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Page Contents: ADD, alcohol addiction, and psychotherapy.                    


I have developed a mild addiction to alcohol, and have a severe case of Attention Deficit Disorder (not hyperactive). I went to see a psychotherapist and she assured me that 7 hours of therapy would cure me. After about 4 months of therapy, and really throwing everything into it, there is less control over the drinking than ever before.
Her reasoning is that no antidepressant or other drug or any behavioral therapy would help, as both ADD and alcoholism are acquired conditions.
I really believed in what we were doing and had a positive attitude.
But: I have a huge problem with the process of almost “brainwashing” me into believing that certain things happened to me as an unborn and during the birth—I am not stupid; those things simply didn’t happen. What is very real, though, is 1) the fact that ADD people are genetically predisposed to have lower levels of dopamine, adrenaline and sometimes other neurotransmitters in the brain than other people, which also probably predisposes them to addictions; and 2) that the constant negative feedback received throughout my life as a result of being ADD, has left me with a feelings of worthlessness; and 3) I have very real behavioral problems.
The therapist did not know anything about ADD—I had to take her reading material. . . .
I feel as if I have wasted a lot of time, energy and money on therapy. I do not believe in the process, unless she is not practicing it correctly. Should I continue?

From what you say, your so-called “therapist” doesn’t seem to be practicing much of anything correctly—not even brainwashing!

First of all, no competent psychotherapist can ever promise anyone that a certain number of sessions will be a “cure” for anything. Because psychotherapy depends so much on the client-psychotherapist relationship and on client motivation, a psychotherapist can speak only in generalities at best: “It’s possible that . . . ” or “It might happen that . . . ” or “No one knows for sure, but . . . ”

As for the “brainwashing,” common sense and anecdotal evidence tell us that prenatal experiences can definitely have an effect on infant development, but it is simply impossible to reconstruct prenatal experiences with psychotherapy. In genuine psychotherapy, you must come to terms with your emotional and behavioral life of the present. If constructing an “hypothesis” about prenatal and birth traumas helps you accomplish the psychotherapeutic work, fine. But if not, you should not have such ideas forced on you by anyone, and especially not by a psychotherapist.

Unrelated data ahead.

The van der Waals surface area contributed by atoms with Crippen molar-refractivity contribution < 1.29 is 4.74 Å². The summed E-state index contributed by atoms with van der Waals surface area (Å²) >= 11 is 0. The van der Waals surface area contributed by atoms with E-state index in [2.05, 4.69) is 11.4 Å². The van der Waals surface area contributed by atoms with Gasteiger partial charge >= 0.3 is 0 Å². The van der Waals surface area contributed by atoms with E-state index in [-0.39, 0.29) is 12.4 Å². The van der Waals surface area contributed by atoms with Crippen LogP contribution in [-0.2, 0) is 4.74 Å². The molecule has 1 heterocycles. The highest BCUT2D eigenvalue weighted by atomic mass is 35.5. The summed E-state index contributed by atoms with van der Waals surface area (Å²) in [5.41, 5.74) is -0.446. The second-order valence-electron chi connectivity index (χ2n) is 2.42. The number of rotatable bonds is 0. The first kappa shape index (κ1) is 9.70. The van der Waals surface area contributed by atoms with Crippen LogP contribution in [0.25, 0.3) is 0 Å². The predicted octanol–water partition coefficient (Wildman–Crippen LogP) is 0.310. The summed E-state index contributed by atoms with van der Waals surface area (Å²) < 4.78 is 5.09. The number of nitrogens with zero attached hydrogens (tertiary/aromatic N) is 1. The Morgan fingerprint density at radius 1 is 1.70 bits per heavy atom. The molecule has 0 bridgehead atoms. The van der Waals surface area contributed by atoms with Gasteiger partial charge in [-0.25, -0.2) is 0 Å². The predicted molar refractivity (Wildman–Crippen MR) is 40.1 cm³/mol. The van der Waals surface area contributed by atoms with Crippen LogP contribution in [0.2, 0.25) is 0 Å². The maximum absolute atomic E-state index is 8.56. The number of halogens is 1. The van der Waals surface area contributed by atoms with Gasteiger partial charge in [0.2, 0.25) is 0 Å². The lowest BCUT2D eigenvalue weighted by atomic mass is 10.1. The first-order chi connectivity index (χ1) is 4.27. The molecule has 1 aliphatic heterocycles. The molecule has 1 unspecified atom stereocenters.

Third, if your psychotherapist knew nothing about ADD, then she had the ethical obligation to have said so, upfront. Then you would have had the opportunity to find someone else, or to continue working with her on an “experimental” basis. There really is nothing wrong with experimenting in psychotherapy, as long as the client agrees to it.

Finally, everything psychological is an “acquired condition”—from prenatal experiences, through infancy and childhood, and even into adulthood—and only psychodynamic psychotherapy can get to the core causes of any disorder; medications supress the symptoms but do not cure anything. Still, different persons need different interventions in different circumstances. It can be possible to get to the core of alcoholism with psychodynamic psychotherapy, but maybe you personally might need cognitive-behavioral treatment with a psychologist who specializes in treating addictions.

So it seems that you have wasted a lot of time, energy and money on this so-called “therapy.” Should you continue? Well, ask the question like this: Should you have terminated at the end of the seventh hour after you were “cured”?


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Raymond Lloyd Richmond, Ph.D.
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